South Carolina Code of Laws requires all domestic animals to have an up-to-date rabies vaccination.
A person refusing to comply or violating any of the provisions of this law is guilty of a misdemeanor and, upon conviction, must be punished up to the maximum penalties that may be imposed in magistrate court.
Signs & Symptoms
Animals suffering from rabies may act differently than normal.
- Wild animals may seem friendly or tame.
- Animals may appear drunk, wobbly, or disoriented, or circle repeatedly.
- They may seem partially paralyzed.
- They may mutilate themselves - bite at a paw or leg, for instance.
- An animal may be oddly agitated and seem to bite at something that's not there.
- They may have a hard time eating or drinking.
- Some, but not all of the time, in the very last stages of the disease before death, a rabid animal may drool a lot or have frothy saliva around the mouth. It's rare to see this. (Note - opossums sometimes hiss, drool and sway as part of a bluffing routine, but they typically do not carry rabies.)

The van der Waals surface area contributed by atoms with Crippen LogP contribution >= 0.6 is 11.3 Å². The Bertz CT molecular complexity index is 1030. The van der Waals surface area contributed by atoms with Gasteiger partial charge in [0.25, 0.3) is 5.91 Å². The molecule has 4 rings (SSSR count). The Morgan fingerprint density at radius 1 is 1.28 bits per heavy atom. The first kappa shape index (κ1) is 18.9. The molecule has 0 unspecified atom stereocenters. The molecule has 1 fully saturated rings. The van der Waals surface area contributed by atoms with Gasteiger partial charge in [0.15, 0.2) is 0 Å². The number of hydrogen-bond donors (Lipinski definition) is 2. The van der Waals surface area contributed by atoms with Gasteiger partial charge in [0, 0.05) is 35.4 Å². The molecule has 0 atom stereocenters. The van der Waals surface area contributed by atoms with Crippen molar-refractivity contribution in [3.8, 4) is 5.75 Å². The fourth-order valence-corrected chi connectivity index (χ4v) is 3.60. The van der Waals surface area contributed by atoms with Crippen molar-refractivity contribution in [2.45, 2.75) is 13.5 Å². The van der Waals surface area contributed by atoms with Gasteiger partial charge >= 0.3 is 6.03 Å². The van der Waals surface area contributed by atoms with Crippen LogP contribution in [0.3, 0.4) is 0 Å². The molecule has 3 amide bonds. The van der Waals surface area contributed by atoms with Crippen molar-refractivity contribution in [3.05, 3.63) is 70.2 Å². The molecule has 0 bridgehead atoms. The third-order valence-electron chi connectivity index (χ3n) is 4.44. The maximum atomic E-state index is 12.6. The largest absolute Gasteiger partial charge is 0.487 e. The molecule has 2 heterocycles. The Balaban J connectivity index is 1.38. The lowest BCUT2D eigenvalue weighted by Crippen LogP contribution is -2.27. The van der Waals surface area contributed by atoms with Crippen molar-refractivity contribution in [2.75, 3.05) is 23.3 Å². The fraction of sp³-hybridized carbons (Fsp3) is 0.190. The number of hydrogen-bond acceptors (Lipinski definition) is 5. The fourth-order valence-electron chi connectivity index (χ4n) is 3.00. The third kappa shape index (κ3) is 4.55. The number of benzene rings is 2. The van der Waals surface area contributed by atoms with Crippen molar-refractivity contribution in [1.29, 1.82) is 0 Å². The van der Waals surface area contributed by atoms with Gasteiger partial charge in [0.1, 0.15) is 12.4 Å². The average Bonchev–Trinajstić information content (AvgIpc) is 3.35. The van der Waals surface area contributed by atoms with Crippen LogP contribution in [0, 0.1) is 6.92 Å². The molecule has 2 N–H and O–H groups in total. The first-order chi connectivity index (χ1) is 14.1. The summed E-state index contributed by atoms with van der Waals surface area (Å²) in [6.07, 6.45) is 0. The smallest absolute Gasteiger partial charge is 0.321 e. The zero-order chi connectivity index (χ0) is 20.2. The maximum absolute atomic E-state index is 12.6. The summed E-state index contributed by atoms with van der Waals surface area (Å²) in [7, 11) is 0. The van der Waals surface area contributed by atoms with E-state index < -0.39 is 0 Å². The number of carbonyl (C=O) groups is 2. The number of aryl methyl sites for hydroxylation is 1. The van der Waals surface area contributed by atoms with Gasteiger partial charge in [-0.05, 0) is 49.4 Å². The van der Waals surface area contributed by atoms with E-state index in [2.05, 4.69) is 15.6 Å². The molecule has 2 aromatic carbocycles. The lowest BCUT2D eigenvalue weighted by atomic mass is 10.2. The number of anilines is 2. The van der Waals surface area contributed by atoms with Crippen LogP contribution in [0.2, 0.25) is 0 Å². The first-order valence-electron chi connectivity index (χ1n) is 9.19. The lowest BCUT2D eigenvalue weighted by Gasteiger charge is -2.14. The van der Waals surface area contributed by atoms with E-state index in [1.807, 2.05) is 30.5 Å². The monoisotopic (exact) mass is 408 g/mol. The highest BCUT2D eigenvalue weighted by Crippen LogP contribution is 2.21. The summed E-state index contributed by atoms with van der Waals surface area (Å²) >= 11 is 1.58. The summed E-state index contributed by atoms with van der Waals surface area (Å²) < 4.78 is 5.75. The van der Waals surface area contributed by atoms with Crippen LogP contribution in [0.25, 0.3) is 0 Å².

If you see a wild animal that seems sick, contact your local animal control office, veterinarian, or wildlife rescue/rehabilitation group for help. Do not handle sick wildlife.
If you are ever bitten or scratched by an animal that could possibly have rabies, you will need to get a series of shots (vaccines) over a two-week period to stop the rabies virus from infecting your body.
Without this treatment, anyone who is exposed to rabies will almost certainly die. There is no cure for rabies once symptoms develop.
If you think you may have been exposed to rabies, apply first aid to the wound and seek medical treatment immediately.
Symptoms in humans can include:
- Sometimes itching or pain at the site of exposure